Jim Morgan wrote:
> Sorry about your drive. I was wondering how often you start it up.
> Some saw it is better to leave them on all or most of the time. I leave m=
> on almost all the time while my wife turns hers off nightly.
> Nither of us has had a drive failure, but we upgrade every couple of year=
> so the drives really don't run all that long.
The last actual drive failure I had was when I was using a Mac Plus.
Quite a long while ago. I have drives still in service that are 8-10
years old, though everything in my machine is now less than two years
old. I have had a few failures where a directory got corrupted too, but
the disk was fine when reformatted. Quantum drives are some of the most
durable made, and I've used them for many years, but even the best can
fail. I mostly replace drives to gain capacity. But with 5 72 gig drives
on my G4 (was 3 internal, 2 external, now 3 internal, 1 external after
moving one inside to replace the failed one) I'm up to quite a capacity.
I expect I'll replace the failed drive with the same size.
I keep mine running a lot. I may put the machine to sleep at night in
warmer weather particularly, and had it programmed to shut down for a
half hour at 4 AM, to insure the system got reloaded (that cuts buildup
of errors in memory). These actions also gave the disks a chance to cool
somewhat, they get fairly warm running constantly. But, they never
cooled completely. What may have done this one in finally is that my son
was shutting down my computer after getting my email downloaded each day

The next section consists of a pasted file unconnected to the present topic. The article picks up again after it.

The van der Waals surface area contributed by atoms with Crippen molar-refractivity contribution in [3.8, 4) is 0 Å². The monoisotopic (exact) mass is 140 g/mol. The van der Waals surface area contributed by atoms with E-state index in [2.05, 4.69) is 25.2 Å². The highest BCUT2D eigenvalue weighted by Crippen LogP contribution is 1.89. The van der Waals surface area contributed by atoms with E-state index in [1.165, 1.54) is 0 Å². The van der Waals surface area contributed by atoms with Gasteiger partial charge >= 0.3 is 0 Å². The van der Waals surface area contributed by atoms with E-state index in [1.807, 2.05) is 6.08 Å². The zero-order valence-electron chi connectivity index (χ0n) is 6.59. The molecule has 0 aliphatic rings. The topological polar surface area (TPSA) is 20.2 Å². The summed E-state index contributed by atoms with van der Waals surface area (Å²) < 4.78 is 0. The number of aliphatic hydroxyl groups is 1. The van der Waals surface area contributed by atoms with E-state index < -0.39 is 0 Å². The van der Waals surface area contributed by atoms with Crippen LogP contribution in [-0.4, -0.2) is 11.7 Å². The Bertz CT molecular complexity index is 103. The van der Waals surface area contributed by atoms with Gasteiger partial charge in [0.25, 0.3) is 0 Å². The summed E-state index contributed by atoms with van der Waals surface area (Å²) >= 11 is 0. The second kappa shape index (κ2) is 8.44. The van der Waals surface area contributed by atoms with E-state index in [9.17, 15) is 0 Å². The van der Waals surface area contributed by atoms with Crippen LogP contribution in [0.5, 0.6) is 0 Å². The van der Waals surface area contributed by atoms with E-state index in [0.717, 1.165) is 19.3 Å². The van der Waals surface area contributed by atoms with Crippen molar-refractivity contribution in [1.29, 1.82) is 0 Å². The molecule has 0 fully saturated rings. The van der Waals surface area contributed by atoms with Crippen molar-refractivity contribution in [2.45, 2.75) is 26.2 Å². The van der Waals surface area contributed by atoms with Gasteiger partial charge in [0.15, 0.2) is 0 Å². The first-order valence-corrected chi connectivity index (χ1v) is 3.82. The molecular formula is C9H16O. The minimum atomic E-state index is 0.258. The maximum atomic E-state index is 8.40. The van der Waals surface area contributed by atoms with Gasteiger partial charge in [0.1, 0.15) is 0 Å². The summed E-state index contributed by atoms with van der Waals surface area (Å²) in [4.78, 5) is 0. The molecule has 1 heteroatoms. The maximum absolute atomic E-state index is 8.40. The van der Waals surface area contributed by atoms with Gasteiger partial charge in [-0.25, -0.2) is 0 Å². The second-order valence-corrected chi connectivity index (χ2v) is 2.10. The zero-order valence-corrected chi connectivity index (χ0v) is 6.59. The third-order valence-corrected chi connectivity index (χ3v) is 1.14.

this last week. That gave the disk a chance to fully cool each time.
Putting the machine to sleep puts everything low power, but does not
completely shut the machine down. The components that keep running keep
the internal temp slightly warmer than otherwise.
Macs are not near as hot inside as PC's, but with three high cap disks
inside I have a aux vent fan on the case to cut the heat a bit. It's
nowhere near the rated temp levels for the disks.
Running absolutely continuously does have some risks that when, for some
reason you do shut down the bearings will fail suddenly. On the other
hand others have reported that frequent shutdowns were hard on the
Only in service in a highly active enterprise class server is there
normally any problem with the rest of the mechanical parts of a HD.
Though I hate software that flogs the HD a lot. The Quantum drives I use
are one of the choice drives for such servers.
All boils down to trying to keep things backed up. And paying a little
closer attention to the noise. The bearings did give some warning,
though not seriously noisy.
When I finally completely give up on recovery, I'll probably take the
disk apart and see what actually failed. I did pop the seal already, and
no metal shavings or anything like that evident. So, I know it's not heads.